Prepare for the Worst, Hope for the Bare Minimum

Off the beaten track

I don’t know about you, but I’m trying to plan a life without the support of a cohesive society. We’re falling apart. It’s looking more and more likely that we will not be able to depend on the services and infrastructures that we’ve grown to expect to be there for us.

Let’s start with what’s happening to our health care system.

We have a shortage of nurses and doctors. We had a shortage before the pandemic. Now, it’s critical. We also have a shortage of nursing programs and nursing instructors.

What does that mean?

Well, it means we will not be able to fix this problem within the next decade. It’s going to take probably twenty years to properly address the many interconnected problems. I have a friend who lives in New Mexico. She has not been able to find a doctor who is accepting new patients in over a year. There are none available. Zero.

Now, that’s weird but weird has become the new norm.

Let’s look at teachers. We already had a shortage of qualified teachers. However, now teachers are walking off the job in ever-increasing numbers. My sister works in an elementary school in Florida. Last week a teacher resigned on the spot. That made the fifth teacher to quit since school started. It’s happening everywhere. Teachers are worn out, under attack, underpaid, and totally disillusioned with their chosen profession. However, we’re facing the same problems with teachers that we are with nurses.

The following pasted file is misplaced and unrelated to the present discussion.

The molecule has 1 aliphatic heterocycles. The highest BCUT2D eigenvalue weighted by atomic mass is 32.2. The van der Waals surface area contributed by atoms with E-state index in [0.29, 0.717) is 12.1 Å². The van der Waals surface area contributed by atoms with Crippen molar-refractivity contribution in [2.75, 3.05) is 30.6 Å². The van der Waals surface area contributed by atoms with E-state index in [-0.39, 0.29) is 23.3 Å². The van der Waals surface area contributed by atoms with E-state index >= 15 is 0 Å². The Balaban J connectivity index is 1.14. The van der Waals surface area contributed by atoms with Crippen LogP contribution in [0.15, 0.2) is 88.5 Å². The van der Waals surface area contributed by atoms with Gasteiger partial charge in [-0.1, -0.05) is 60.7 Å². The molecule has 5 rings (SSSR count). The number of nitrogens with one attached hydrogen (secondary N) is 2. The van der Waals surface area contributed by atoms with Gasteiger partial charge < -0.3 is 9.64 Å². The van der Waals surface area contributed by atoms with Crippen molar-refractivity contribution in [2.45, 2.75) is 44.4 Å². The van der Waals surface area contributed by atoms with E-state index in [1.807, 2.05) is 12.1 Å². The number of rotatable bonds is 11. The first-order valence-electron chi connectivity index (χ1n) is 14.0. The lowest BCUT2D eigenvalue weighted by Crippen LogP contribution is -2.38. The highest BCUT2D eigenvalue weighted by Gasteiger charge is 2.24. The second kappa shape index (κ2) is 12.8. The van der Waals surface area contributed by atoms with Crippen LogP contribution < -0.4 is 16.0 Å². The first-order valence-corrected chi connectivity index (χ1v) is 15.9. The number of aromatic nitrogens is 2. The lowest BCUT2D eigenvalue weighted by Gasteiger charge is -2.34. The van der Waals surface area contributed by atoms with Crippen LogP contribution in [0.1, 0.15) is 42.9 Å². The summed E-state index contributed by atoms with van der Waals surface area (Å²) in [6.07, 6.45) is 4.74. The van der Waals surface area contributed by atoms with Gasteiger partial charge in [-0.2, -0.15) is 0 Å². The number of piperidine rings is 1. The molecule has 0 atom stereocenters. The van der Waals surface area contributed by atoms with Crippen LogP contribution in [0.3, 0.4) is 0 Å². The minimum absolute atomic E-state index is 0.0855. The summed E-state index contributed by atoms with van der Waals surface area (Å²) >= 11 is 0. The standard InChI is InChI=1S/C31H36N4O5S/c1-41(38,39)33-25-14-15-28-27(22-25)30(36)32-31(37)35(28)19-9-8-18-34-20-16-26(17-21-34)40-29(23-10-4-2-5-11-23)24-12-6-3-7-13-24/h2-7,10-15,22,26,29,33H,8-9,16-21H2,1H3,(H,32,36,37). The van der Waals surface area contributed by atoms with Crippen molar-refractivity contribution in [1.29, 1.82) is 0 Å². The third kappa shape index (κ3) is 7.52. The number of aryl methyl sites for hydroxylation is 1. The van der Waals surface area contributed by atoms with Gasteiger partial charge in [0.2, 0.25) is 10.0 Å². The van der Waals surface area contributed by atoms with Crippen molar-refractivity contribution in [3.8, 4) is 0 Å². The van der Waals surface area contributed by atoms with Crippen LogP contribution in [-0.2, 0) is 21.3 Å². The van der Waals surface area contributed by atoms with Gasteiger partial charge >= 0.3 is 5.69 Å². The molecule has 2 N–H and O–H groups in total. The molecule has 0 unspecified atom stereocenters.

Not enough young people are choosing to go into the field and even if they did, there aren’t enough programs to rebuild our dwindling staffs in a reasonable amount of time.

In fact, the opposite of what we need to do is happening. Teacher training programs in universities are being forced to shut down because there simply aren’t enough people willing to invest in teaching as a career.

Everything in a high functioning society is interconnected.

As one service begins to crumble a definite domino effect begins. That’s the beauty of a society, everyone and everything works together to maintain the lifestyle to which we’ve grown to expect. Why? Because we know that our modern lives are totally dependent upon the system to provide us with everything that we need. Everything.

If you think otherwise, you’re delusional.

Of course, quality health care and education were long ago seen as the road to building success as a country. If we could produce the best and brightest, then we would remain on the cutting edge of progress, technological and medical. An educated society is a strong society. It was our middle class children who often grew up to engage in the demanding pursuit of medical degrees, engineering, nursing, teachers, and professors. Not the children of the rich and elite. If we don’t provide and protect the road to these professions, we quickly lose status in the world. Some other country will rise to meet the demands of strenuous qualifications and we’ll need to import their scientists, doctors, nurses, inventors and more.

That is, if we can continue to entice the best and the brightest to not just train here but stay long afterwards.

But it goes deeper than this. I apologize in advance but I’m going to struggle to explain this next piece. I can’t quite put my finger on the problem. The best I can do is provide an allegory. So bear with me.

I’ve always said that the breakdown of society can be easily compared to a dysfunctional family.